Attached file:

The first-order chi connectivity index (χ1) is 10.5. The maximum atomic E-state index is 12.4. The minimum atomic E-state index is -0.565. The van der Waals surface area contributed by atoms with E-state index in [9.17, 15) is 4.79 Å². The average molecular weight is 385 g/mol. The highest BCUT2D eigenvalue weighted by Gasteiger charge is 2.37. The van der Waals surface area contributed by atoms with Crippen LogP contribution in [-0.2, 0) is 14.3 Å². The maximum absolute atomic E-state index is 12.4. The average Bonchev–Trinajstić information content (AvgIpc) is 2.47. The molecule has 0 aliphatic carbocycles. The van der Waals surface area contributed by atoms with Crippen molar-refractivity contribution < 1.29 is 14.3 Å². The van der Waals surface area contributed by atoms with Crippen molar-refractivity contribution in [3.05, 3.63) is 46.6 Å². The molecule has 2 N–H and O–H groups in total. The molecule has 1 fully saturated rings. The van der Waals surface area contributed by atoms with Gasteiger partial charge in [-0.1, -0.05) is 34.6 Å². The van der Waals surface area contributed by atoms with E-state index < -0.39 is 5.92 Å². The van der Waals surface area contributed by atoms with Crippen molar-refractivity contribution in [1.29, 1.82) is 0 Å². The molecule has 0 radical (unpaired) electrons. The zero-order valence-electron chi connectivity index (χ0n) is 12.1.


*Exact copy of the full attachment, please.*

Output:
The first-order chi connectivity index (χ1) is 10.5. The maximum atomic E-state index is 12.4. The minimum atomic E-state index is -0.565. The van der Waals surface area contributed by atoms with E-state index in [9.17, 15) is 4.79 Å². The average molecular weight is 385 g/mol. The highest BCUT2D eigenvalue weighted by Gasteiger charge is 2.37. The van der Waals surface area contributed by atoms with Crippen LogP contribution in [-0.2, 0) is 14.3 Å². The maximum absolute atomic E-state index is 12.4. The average Bonchev–Trinajstić information content (AvgIpc) is 2.47. The molecule has 0 aliphatic carbocycles. The van der Waals surface area contributed by atoms with Crippen molar-refractivity contribution < 1.29 is 14.3 Å². The van der Waals surface area contributed by atoms with Crippen molar-refractivity contribution in [3.05, 3.63) is 46.6 Å². The molecule has 2 N–H and O–H groups in total. The molecule has 1 fully saturated rings. The van der Waals surface area contributed by atoms with Gasteiger partial charge in [-0.1, -0.05) is 34.6 Å². The van der Waals surface area contributed by atoms with E-state index < -0.39 is 5.92 Å². The van der Waals surface area contributed by atoms with Crippen molar-refractivity contribution in [1.29, 1.82) is 0 Å². The molecule has 0 radical (unpaired) electrons. The zero-order valence-electron chi connectivity index (χ0n) is 12.1.